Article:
• Have the caregivers been trained on how to prevent child abuse, how to recognize signs of child abuse, and how to report suspected child abuse?

Medications

  • Does the child care program keep medication out of reach from children?
  • Are the caregivers trained and the medications labeled to make sure the right child gets the right amount of the right medication at the right time?

Staff Training/First Aid

  • Have caregivers been trained how to keep children healthy and safe from injury and illness?
  • Do they know how to do first aid and rescue breathing?
  • Have they been trained to understand and meet the needs of children of different ages?
  • Are all child care staff, volunteers, and substitutes trained on and implementing infant back sleeping and safe sleep policies to reduce the risk of SIDS (Sudden Infant Death Syndrome, crib death)? (When infants are sleeping, are they on their backs with no pillows, quilts, stuffed toys, or other soft bedding in the crib with them?)

Playgrounds

  • Is the playground regularly inspected for safety?
  • Is the playground surrounded by a fence?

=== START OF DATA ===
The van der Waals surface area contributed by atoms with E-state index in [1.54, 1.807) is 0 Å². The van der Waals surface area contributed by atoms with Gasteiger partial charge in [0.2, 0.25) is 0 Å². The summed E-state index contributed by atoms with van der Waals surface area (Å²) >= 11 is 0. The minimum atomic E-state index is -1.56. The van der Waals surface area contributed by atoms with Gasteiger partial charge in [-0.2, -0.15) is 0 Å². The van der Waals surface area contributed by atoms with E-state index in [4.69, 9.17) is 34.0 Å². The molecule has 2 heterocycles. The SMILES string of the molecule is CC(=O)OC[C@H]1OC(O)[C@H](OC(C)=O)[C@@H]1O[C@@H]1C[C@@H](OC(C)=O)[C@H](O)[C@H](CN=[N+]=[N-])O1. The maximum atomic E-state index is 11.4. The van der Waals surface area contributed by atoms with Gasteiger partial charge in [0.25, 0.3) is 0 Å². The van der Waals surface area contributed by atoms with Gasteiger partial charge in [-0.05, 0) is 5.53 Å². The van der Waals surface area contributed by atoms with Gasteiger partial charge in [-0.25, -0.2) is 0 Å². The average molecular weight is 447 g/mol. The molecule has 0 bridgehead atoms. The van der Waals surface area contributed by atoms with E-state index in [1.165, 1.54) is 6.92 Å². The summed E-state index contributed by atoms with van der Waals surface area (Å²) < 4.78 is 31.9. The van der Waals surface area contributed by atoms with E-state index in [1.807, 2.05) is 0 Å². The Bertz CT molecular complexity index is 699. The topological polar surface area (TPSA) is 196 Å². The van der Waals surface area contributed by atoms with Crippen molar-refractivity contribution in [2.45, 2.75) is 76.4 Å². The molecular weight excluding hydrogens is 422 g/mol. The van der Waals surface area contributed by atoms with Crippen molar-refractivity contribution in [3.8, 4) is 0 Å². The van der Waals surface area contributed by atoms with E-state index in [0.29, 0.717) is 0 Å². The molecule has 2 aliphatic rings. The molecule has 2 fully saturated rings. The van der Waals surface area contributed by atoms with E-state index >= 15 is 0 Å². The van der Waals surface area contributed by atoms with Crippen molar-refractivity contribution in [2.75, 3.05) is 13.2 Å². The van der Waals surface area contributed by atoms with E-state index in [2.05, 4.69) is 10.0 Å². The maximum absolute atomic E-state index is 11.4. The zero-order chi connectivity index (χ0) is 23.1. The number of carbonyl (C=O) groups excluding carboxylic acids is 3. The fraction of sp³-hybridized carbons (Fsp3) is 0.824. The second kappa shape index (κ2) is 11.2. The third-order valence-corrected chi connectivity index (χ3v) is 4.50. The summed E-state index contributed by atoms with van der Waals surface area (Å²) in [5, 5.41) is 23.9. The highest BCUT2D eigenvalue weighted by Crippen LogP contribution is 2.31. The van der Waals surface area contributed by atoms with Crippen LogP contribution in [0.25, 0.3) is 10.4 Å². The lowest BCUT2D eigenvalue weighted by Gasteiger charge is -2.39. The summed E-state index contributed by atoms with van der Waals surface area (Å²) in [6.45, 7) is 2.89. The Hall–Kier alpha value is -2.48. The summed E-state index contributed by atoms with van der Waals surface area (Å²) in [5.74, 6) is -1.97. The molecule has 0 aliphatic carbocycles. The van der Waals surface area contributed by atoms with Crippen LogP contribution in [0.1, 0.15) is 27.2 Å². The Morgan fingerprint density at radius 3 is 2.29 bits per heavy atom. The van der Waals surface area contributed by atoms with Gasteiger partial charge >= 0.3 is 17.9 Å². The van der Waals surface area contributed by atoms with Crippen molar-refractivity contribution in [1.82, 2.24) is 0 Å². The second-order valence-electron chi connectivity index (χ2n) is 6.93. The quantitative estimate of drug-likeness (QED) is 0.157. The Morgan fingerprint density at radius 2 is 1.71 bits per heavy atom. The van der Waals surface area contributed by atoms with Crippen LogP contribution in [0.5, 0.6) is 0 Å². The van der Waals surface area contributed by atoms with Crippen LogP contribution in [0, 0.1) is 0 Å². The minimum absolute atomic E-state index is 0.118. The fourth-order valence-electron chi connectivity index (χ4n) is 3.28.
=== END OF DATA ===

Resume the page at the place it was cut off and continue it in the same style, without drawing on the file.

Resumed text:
• If there is a sandbox, is it clean?
  • Are the soil and playground surfaces checked often for dangerous substances and hazards?
  • Is equipment the right size and type for the age of children who use it

National Resource Center for Health and Safety in Child Care (1-800-598-5437)

What do you do when you need an occasional babysitter?

  1. Start early—don’t wait until the last moment to try to find a sitter.
  2. Recruit from relatives, friends and neighbors.  Ask friends, neighbors, and co-workers for suggestions.  You can ask churches, high schools, your doctor, local colleges.  Network!
  3. Think about “training” a sitter.  Use a “mother’s helper” while you are in your house.  Have a younger sitter come to your house and help you out while you are there.  Gradually give more responsibility until you are comfortable leaving for shorter and then longer periods of time.
  4. Ask questions about a potential  sitter.
  • What other childcare experience do you have?
  • What are the ages of other children you have watched?
  • How would you handle certain, possibly difficult situations that might occur?
  • What do you do in your spare time?